An Italian Benediction | My Family Travels
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In May of 2008, while still in high school, I traveled to Southern Italy with the Campbell University Choir and my father, who is conductor of the group. Although it was not my fist time traveling abroad, I was eagerly anticipating the sightseeing, concerts, and food that lay ahead. Navigating airports, experiencing new cultures and languages, and the general splendor of exotic scenery were all things that I had grown to expect from overseas travel, and I welcomed them with excitement. Our first stop was Rome. Sightseeing highlights in this bustling, historic city included visits to Vatican City, the Coliseum, and the Pantheon. We traveled farther south to Pompeii, Sorrento, and the Isle of Capri. We performed concerts all along the Amalfi Coast and encountered the beautiful sights and delicious foods unlike any I have ever experienced. The most enduring memory of my Italian adventure, however, wasn’t the magnificence of the Coliseum, the astounding preservation of Pompeii, or the breathtaking cliffs of Capri. It came from a humble priest in Chiesa dei Santi Felice e Bacolo via Tasso, Sorrento, who, in thanking us for our performance, gave us a gift that significantly exceeded the gift that we gave to him.

When the applause died down in the small church packed with both parishioners and tourists, a stubby and timeworn priest stood up with a grin on his face and began to thank us for our concert in his thick Italian dialect. A woman translated to the choir that the priest felt blessed by our musical gift and that he too wanted to give a gift. The priest then revealed a stack of rosaries, cards of the Virgin Mary, and letters of appreciation. Next, he came around to each member of the choir and personally gave us our gift; blessing us with words we couldn’t understand. Tears welled up in my eyes as the priest muttered words under his breath and placed a beautiful rosary in my hands. After the concert, we retreated to the priests’ robing room to change into our tourist apparel and enjoy a reception. As we began to gather in the small backroom of church, the 90-year-old priest came around and personally served each of us food and drink, insisting on waiting on us himself. Watching the looks on the choir members’ faces as the venerable priest made rounds with hors d’oeuvres was a priceless moment. The eminent gratitude, humility, and service shown by this priest to a group of American strangers left a lasting impression on everyone in our group.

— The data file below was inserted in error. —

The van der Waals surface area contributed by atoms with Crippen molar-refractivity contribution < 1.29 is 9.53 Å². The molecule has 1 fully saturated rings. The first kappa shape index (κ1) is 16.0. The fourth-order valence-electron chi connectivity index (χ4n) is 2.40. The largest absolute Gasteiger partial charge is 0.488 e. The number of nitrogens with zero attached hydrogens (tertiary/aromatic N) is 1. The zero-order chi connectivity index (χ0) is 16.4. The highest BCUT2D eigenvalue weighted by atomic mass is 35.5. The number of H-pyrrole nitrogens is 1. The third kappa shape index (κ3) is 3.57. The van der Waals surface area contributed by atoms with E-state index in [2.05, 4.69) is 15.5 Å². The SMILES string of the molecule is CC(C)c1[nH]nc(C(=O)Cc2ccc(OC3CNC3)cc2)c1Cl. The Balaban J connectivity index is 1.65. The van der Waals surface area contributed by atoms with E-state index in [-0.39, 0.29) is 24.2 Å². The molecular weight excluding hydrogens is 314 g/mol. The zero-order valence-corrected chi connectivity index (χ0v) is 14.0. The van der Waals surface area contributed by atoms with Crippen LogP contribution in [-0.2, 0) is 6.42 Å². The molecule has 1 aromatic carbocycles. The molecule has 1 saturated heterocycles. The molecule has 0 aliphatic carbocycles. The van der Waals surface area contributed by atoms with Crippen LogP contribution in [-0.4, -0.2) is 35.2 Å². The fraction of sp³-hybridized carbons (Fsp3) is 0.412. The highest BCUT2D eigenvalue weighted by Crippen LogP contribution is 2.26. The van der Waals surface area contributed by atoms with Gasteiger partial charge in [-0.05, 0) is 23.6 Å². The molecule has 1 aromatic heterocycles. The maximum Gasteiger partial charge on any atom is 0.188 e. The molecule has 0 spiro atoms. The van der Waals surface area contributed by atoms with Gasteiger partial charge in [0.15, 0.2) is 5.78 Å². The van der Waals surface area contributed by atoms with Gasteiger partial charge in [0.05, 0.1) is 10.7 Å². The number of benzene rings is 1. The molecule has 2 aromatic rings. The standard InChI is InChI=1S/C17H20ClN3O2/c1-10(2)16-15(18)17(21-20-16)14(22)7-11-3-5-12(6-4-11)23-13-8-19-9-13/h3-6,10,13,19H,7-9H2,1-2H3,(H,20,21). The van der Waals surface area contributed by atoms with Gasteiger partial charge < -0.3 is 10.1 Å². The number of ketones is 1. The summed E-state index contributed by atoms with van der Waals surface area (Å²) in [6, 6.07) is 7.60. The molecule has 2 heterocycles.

I can still recall the musty smell of the Catholic Church, the low ceilings and clutter of the back rooms, and the cobblestones that paved the way there from shops and restaurants. Had someone asked me before the trip what I most wanted to learn or carry with me from my Italian journey, I might have replied “new shoes!” or “photographs with cute Italian boys,” or “a belly full of incredible food and a memory full of famous sights.” What I received, however, wasn’t simply the grandeur of historic sights and the cultural experience of a new country.  Rather, it was something that could have been easily overlooked and ultimately unappreciated. My advice to future travelers is to look for things that cannot be replicated; things found through people you encounter and ideas you develop, because each leaves a lasting impression. In contrast to the hustle and bustle of Trevi Fountain, the lesson I learned from a warmhearted priest is to slow down and take time to thank the people who bring joy into your life. 

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